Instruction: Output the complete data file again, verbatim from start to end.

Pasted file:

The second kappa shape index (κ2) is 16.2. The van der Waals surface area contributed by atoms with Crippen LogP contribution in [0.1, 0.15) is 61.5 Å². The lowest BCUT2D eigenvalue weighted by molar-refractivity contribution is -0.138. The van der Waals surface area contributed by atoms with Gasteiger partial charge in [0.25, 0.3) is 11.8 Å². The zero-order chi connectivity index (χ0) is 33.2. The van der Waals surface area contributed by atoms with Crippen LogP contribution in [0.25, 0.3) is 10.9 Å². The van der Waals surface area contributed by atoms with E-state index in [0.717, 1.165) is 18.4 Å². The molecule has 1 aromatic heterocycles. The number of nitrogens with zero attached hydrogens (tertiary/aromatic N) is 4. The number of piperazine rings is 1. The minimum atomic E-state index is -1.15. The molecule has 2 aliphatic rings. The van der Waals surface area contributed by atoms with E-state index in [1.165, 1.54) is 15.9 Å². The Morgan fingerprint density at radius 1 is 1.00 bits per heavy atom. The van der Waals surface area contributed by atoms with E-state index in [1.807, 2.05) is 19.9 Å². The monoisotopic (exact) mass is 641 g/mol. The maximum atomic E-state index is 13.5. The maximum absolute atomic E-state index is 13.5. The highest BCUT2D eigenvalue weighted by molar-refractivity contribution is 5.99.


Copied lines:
The second kappa shape index (κ2) is 16.2. The van der Waals surface area contributed by atoms with Crippen LogP contribution in [0.1, 0.15) is 61.5 Å². The lowest BCUT2D eigenvalue weighted by molar-refractivity contribution is -0.138. The van der Waals surface area contributed by atoms with Gasteiger partial charge in [0.25, 0.3) is 11.8 Å². The zero-order chi connectivity index (χ0) is 33.2. The van der Waals surface area contributed by atoms with Crippen LogP contribution in [0.25, 0.3) is 10.9 Å². The van der Waals surface area contributed by atoms with E-state index in [0.717, 1.165) is 18.4 Å². The molecule has 1 aromatic heterocycles. The number of nitrogens with zero attached hydrogens (tertiary/aromatic N) is 4. The number of piperazine rings is 1. The minimum atomic E-state index is -1.15. The molecule has 2 aliphatic rings. The van der Waals surface area contributed by atoms with E-state index in [1.165, 1.54) is 15.9 Å². The Morgan fingerprint density at radius 1 is 1.00 bits per heavy atom. The van der Waals surface area contributed by atoms with E-state index in [1.807, 2.05) is 19.9 Å². The monoisotopic (exact) mass is 641 g/mol. The maximum atomic E-state index is 13.5. The maximum absolute atomic E-state index is 13.5. The highest BCUT2D eigenvalue weighted by molar-refractivity contribution is 5.99.